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The wayward special counsel's performance won't age well

By Rich Lowry on

In the end, by-the-book Robert Mueller departed wildly from the book.

He invented an extraconstitutional legal standard for his obstruction investigation and acted, at best, in violation of the spirit of the special-counsel regulations.

His departing act was a public statement meant to influence the public debate in a manner inappropriate for a prosecutor, in part because the long public report he wrote that was also inappropriate for a prosecutor lacked clarity.

A hallmark of the Trump era is that the norm-defying president goads everyone appalled by him to violate norms. The former Marine and G-man Robert Mueller would seem least likely to fall prey to this dynamic, but here we are.

First and foremost, Mueller ditched the presumption of innocence. In the normal course of things, all of us are considered innocent unless a jury finds us guilty beyond a reasonable doubt. Mueller switched this around. Rather than finding conclusive evidence of Trump's guilt, he had to find conclusive evidence of his innocence. Since he didn't find this exculpatory evidence, Mueller deemed Trump "not exonerated."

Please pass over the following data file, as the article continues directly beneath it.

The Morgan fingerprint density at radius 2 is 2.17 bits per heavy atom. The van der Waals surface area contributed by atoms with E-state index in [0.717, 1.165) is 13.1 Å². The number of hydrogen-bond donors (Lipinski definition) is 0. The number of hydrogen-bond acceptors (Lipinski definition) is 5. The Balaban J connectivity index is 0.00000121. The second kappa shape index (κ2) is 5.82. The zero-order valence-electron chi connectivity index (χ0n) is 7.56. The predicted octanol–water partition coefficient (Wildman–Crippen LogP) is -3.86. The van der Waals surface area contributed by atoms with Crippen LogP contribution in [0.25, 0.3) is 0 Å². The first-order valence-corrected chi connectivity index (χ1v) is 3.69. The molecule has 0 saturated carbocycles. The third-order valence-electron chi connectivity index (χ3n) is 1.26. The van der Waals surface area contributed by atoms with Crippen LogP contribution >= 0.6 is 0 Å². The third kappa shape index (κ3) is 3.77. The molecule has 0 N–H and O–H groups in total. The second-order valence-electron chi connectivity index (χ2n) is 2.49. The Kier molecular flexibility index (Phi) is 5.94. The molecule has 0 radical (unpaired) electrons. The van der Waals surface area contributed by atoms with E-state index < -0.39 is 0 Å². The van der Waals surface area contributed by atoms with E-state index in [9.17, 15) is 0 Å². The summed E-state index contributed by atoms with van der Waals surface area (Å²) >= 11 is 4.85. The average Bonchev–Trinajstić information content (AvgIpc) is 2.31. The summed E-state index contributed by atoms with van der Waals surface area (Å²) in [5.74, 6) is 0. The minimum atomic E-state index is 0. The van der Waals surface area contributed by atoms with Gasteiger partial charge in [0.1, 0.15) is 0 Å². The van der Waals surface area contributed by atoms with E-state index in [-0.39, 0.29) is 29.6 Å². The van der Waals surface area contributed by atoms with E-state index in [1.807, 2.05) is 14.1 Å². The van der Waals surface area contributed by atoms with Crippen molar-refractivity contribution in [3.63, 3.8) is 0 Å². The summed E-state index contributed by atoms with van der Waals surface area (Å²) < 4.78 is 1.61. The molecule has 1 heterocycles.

In surely one of the more gobsmacking utterances ever made by someone from a Justice Department podium, he said that "if we had confidence that the president clearly did not commit a crime, we would have said so."

 

If this standard had been applied to any person other than Donald Trump, it would have been widely denounced, and the American Civil Liberties Union would be crusading against it.

Naturally, Trump's critics immediately concluded from Mueller's statement that if Trump hadn't been found innocent, he must be guilty. The snarky headline on a New York magazine piece put it aptly enough: "Mueller: Trump is Not Not a Criminal."

Well, you might say, of course Robert Mueller departed from standard operating procedure -- he's a special counsel operating in novel circumstances that require novel approaches.

But this is not his writ. A special counsel, under the regulations, has the "investigative and prosecutorial functions of any United States Attorney." He is supposed to "comply with the rules, regulations, procedures, practices and policies of the Department of Justice."

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